[Alan] Kahan's history is that as long as aristocrats at birth were important, intellectuals as a class had something to gain by bringing down these aristocrats, and promoting capitalism did that. Once the birth aristocracy weakened and a strong business class emerged, anti-capitalism became the more natural ideology of the intellectual class. Remember the Masonomic view that politics is about relative group status.--Arnold Kling

Go for the jugular.--George Soros

Sometimes, advocates of “sin” taxes contend that consumers of certain products impose adverse budgetary externalities on the rest of us — that if the consumption induces, say, smoking- or obesity-related illness, it raises health care costs, which we all pay for through higher taxes or insurance premiums. Yet this argument has a flip side: If consumers of these products die earlier, they will also collect less in pension payments, including Social Security. Economists have run the numbers for smoking and often find that these savings may more than offset the budgetary costs. In other words, smokers have little net financial impact on the rest of us. ... Taxing soda may encourage better nutrition and benefit our future selves. But so could taxing candy, ice cream and fried foods. Subsidizing broccoli, gym memberships and dental floss comes next. Taxing mindless television shows and subsidizing serious literature cannot be far behind. Even as adults, we sometimes wish for parents to be looking over our shoulders and guiding us to the right decisions. The question is, do you trust the government enough to appoint it your guardian?--Greg Mankiw

The need to diet, which we know so well in relation to food, and which runs so contrary to our natural impulses, should be brought to bear on what we now have to relearn in relation to knowledge, people, and ideas. Our minds, no less than our bodies, require periods of fasting.--Alain de Botton

... more oil is spilled from the delta's network of terminals, pipes, pumping stations and oil platforms every year than has been lost in the Gulf of Mexico, the site of a major ecological catastrophe caused by oil that has poured from a leak triggered by the explosion that wrecked BP's Deepwater Horizon rig last month.--John Vidal

One thing that's both disconcerting and exhilarating about physics is how many seemingly simple questions remain unanswered. When you hear the questions that physicists struggle with, you sometimes say to yourself, Wait, you mean they don't even know that? Physics might be defined as the subject that tries to figure out why the world may look incomprehensibly complex at first, but on closer examination is governed by simple laws. Those laws, applied repeatedly, build up the complexity. From this definition, you'd presume that physicists have at least sorted out what they mean by "law". Sorry. Why should nature be governed by laws? Why should those laws be expressible in terms of mathematics? Why should they be formulated within space and time? ... A law not only describes a pattern in nature, but distinguishes between patterns that arise by chance and those that are always there, independent of the particulars of a situation. What this means is frustratingly tricky to pin down, and it gets worse when you talk about the entire universe. If the universe is all there is, how could it have been any different? If it couldn't have, then what's the difference between a chance pattern and an inherent one?--George Musser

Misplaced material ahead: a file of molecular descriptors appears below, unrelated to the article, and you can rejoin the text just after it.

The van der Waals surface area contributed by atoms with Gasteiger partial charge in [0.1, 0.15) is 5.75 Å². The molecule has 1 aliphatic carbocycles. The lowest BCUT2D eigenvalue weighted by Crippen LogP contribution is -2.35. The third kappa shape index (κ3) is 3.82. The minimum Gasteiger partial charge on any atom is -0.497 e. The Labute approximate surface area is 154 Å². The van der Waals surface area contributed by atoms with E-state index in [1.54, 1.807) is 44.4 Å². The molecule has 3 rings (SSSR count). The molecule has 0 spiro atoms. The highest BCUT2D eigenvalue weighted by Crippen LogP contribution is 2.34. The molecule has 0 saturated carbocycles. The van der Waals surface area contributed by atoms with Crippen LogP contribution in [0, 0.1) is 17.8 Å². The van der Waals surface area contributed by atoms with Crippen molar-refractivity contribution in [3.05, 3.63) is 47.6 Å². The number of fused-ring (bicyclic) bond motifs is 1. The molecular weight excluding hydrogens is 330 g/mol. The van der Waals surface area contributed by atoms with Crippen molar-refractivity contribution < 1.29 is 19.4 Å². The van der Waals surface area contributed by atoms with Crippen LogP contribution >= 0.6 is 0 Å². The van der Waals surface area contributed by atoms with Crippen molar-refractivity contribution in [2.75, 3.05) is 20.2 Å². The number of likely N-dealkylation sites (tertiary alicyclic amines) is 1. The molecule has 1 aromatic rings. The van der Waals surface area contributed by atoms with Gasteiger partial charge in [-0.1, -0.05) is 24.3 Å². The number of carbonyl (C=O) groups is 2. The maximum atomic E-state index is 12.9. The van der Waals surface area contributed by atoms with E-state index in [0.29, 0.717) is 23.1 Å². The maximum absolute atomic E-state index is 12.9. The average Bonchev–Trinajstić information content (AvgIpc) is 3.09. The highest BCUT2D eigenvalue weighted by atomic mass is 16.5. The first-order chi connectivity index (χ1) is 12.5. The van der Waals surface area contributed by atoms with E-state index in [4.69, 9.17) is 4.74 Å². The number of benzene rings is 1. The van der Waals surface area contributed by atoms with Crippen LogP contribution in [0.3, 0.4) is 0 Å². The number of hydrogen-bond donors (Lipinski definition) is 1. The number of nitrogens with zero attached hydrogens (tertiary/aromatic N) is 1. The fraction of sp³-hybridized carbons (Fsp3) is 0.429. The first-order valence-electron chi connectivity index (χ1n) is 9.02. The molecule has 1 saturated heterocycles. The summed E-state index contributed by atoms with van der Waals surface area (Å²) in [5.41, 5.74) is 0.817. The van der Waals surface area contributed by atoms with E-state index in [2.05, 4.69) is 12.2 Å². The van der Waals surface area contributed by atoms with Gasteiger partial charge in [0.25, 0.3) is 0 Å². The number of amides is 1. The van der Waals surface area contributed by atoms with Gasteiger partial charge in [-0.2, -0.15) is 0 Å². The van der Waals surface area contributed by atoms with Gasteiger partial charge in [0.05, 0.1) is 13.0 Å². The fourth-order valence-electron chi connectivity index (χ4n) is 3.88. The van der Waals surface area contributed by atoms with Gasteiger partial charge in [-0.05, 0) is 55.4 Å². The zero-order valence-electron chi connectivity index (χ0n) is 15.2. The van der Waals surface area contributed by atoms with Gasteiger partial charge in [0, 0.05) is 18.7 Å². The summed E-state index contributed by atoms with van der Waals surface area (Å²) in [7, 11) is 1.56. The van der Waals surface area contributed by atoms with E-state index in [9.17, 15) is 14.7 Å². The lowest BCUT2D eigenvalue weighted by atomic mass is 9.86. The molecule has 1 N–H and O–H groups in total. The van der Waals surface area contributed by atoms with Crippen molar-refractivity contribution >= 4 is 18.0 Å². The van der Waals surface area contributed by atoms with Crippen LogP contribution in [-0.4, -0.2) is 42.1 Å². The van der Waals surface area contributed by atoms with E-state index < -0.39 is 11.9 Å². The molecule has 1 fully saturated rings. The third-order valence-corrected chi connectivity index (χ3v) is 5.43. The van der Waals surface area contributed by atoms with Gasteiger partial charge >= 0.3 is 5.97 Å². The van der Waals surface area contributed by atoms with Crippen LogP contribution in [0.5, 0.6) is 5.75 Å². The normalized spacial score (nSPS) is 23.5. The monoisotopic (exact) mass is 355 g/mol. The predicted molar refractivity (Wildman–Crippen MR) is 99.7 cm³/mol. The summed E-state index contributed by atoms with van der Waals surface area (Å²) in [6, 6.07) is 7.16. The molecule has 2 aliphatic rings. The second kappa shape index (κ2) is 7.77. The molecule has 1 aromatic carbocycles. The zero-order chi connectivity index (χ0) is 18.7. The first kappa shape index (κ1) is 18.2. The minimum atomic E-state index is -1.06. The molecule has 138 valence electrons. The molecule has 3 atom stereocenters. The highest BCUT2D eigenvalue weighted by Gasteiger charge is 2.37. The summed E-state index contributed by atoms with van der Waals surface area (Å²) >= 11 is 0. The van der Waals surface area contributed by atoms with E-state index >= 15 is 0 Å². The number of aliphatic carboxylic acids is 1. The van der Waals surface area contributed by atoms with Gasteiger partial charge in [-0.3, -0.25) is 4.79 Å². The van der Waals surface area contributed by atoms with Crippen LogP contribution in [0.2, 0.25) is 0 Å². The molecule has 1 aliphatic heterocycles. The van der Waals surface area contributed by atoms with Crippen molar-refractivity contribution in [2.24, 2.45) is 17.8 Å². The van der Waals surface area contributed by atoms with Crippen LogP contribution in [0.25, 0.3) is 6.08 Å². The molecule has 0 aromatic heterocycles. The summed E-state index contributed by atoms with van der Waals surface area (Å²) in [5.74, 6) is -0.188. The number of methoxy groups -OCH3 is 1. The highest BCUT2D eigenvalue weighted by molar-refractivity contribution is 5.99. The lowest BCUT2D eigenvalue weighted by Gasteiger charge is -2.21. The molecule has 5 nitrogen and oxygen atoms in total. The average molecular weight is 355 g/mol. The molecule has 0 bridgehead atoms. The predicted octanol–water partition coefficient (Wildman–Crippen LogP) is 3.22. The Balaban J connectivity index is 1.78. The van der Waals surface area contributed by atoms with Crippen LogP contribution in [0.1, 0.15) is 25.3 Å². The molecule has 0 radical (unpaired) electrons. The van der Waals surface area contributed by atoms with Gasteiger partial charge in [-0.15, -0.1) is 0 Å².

While some optimism about Africa’s future is warranted, its future is not assured because Africa still faces important problems. Yes, the private sector in mobile phones, natural resources, and elsewhere has grown a lot in many African countries, but the expansion of private companies has often taken the form of crony capitalism rather than competitive capitalism. By crony capitalism I mean that governments give special protected positions to favored companies in important sectors of the economy rather than allowing competition among companies to determine who are the winners and losers. Crony capitalism is partly the result of a continuing excessive role of the government in the economy. At the same time it encourages government corruption because companies compete politically to obtain these favored positions, partly by bribing government officials to favor them. Crony capitalism may be better than socialist direction of an economy, but is is far inferior to competitive capitalism.--Gary Becker

Mr. Matiullah is one of several semiofficial warlords who have emerged across Afghanistan in recent months, as American and NATO officers try to bolster — and sometimes even supplant — ineffective regular Afghan forces in their battle against the Taliban insurgency. In some cases, these strongmen have restored order, though at the price of undermining the very institutions Americans are seeking to build: government structures like police forces and provincial administrations that one day are supposed to be strong enough to allow the Americans and other troops to leave.--Dexter Filkins